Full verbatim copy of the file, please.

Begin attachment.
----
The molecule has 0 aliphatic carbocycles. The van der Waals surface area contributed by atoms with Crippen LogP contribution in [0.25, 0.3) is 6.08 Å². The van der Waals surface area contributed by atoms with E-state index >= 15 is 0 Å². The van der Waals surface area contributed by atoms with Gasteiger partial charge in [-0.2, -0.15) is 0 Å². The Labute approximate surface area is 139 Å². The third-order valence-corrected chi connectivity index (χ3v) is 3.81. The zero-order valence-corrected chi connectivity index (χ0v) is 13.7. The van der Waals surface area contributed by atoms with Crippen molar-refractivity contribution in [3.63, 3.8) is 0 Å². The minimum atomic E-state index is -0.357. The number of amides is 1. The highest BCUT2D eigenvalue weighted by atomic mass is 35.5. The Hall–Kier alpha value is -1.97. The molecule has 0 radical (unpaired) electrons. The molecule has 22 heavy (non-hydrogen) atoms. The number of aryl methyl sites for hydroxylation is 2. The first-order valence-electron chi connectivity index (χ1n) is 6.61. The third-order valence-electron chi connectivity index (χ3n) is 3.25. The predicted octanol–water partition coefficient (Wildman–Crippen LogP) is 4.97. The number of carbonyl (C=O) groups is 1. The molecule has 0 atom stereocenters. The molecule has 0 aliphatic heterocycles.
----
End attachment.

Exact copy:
The molecule has 0 aliphatic carbocycles. The van der Waals surface area contributed by atoms with Crippen LogP contribution in [0.25, 0.3) is 6.08 Å². The van der Waals surface area contributed by atoms with E-state index >= 15 is 0 Å². The van der Waals surface area contributed by atoms with Gasteiger partial charge in [-0.2, -0.15) is 0 Å². The Labute approximate surface area is 139 Å². The third-order valence-corrected chi connectivity index (χ3v) is 3.81. The zero-order valence-corrected chi connectivity index (χ0v) is 13.7. The van der Waals surface area contributed by atoms with Crippen molar-refractivity contribution in [3.63, 3.8) is 0 Å². The minimum atomic E-state index is -0.357. The number of amides is 1. The highest BCUT2D eigenvalue weighted by atomic mass is 35.5. The Hall–Kier alpha value is -1.97. The molecule has 0 radical (unpaired) electrons. The molecule has 22 heavy (non-hydrogen) atoms. The number of aryl methyl sites for hydroxylation is 2. The first-order valence-electron chi connectivity index (χ1n) is 6.61. The third-order valence-electron chi connectivity index (χ3n) is 3.25. The predicted octanol–water partition coefficient (Wildman–Crippen LogP) is 4.97. The number of carbonyl (C=O) groups is 1. The molecule has 0 atom stereocenters. The molecule has 0 aliphatic heterocycles.